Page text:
To understand why this is even possible, I should explain that Subcutanean only rarely contains nested expansions (I wrote about why here), as are common when working with something like Tracery. Nor is the text unbounded in the way a procedural text project that uses Wordnet or a Wikipedia corpus might be: each moment of variation is deliberately and thoroughly curated. So this wasn’t as impossible a task as it might sound. Showing the author a range of sample outputs, as many and as quickly as possible, is of course a useful approach adopted by other procedural text authoring systems like Tracery or Character Engine: the difference here was that I wanted to not only show all the variations, but require that each one be manually validated.

The key challenge was to keep thisfrom being a slog, a chore so laborious and annoying that I’d stop doing it, and risk immersion-breaking mistakes slipping through.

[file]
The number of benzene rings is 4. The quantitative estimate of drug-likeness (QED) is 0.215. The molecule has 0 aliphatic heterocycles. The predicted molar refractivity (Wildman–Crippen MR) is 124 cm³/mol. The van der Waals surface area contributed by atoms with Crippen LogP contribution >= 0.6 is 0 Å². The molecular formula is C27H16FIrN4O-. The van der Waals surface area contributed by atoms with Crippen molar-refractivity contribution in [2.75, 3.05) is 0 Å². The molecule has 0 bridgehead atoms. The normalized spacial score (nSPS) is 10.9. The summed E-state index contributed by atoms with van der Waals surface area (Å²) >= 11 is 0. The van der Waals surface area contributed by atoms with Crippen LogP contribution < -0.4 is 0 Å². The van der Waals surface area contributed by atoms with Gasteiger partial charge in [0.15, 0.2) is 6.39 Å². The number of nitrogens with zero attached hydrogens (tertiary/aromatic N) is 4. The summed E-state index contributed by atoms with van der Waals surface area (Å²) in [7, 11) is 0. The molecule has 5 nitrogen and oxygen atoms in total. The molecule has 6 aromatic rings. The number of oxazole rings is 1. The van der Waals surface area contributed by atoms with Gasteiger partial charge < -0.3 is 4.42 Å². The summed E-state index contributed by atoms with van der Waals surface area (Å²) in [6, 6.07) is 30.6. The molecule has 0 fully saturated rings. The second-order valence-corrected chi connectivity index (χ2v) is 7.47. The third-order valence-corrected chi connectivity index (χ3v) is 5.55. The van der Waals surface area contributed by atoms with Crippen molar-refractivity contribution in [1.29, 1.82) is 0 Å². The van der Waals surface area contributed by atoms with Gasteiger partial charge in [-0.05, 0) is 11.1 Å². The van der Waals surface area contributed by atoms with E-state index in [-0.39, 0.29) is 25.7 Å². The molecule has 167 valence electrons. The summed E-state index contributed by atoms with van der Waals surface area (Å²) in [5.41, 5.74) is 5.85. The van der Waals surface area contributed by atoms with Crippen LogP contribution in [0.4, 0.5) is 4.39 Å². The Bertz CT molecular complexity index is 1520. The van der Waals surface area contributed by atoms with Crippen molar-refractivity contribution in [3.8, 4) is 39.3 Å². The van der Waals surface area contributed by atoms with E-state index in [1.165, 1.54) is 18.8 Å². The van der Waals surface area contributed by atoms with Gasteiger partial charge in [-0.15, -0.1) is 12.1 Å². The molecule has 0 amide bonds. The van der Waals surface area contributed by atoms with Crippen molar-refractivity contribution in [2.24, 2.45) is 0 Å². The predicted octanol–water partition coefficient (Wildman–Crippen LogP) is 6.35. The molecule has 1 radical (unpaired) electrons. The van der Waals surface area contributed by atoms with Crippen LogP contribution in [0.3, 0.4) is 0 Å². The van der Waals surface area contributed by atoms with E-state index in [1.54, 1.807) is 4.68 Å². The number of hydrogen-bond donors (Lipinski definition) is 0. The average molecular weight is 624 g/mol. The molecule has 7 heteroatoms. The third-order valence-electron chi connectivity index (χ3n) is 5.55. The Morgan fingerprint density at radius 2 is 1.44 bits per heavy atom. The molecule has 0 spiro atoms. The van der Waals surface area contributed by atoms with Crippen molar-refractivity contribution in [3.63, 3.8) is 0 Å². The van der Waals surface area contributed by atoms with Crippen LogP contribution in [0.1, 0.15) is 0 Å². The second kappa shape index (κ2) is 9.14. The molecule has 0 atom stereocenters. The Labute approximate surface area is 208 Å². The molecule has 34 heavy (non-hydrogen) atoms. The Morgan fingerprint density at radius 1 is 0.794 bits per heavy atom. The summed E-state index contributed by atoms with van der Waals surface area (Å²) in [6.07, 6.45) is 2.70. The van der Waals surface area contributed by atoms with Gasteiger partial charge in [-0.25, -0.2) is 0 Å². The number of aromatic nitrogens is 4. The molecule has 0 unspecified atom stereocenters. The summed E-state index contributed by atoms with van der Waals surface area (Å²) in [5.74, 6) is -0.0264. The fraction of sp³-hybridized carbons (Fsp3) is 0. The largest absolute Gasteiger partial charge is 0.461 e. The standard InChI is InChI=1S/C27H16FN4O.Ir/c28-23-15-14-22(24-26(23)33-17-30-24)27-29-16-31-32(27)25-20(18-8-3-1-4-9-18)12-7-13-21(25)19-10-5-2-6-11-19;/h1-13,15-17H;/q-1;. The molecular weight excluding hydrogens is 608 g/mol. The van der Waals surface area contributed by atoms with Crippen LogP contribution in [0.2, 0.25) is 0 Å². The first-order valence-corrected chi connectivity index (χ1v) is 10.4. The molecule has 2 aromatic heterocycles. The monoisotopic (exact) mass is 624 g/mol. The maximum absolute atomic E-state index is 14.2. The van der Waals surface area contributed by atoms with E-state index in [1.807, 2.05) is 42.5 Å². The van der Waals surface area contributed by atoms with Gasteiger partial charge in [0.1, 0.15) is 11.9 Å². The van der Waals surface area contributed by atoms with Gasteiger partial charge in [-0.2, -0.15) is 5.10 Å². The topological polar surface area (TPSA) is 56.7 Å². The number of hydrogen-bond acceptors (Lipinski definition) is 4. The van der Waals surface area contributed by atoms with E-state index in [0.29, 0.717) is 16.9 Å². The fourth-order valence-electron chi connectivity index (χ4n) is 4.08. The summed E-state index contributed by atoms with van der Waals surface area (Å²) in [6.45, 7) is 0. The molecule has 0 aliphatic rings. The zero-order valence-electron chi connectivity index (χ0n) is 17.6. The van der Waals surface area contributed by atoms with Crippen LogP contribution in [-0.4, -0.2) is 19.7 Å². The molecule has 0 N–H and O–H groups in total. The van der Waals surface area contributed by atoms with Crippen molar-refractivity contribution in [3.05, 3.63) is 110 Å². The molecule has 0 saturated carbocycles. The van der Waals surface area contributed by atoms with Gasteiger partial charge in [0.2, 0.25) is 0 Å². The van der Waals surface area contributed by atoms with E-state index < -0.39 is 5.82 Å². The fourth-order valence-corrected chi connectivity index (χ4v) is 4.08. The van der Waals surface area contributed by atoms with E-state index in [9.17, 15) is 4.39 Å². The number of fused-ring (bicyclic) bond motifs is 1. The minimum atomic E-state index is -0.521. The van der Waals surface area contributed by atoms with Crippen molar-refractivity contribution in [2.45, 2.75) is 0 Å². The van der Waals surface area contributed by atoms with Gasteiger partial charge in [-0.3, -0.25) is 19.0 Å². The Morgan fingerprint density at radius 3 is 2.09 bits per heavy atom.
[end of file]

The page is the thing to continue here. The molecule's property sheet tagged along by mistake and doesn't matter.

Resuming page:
To achieve this, I developed a module in my rendering pipeline called Confirm. Each time I export the text, this module shows a couple possible ways bits of text can be rendered, like an aide discretely handing over a couple documents to the boss for a signature. The boss is too busy to sign the whole stack, but if the aide gets a few signatures each time there’s a free moment, eventually everything will be processed.

The Confirm module intervenes before the formatting and output-generation part of the pipeline. First, the whole master text is scanned and each bit of variable text is given a unique key, made up from the line before, the variants themselves, and the line after. The module then renders the “before” and “after” text (including rendering any variants within those, if necessary), glues this together with each way the current variant can be rendered, and shows these outputs to me. Little carets are added between the lines to show exactly where the variant starts and ends. I can take a quick look at each version in a basic double-spaced ASCII rendering (with all formatting and other control characters removed), reading the output as normal prose and only paying attention to the carets if something looks wrong.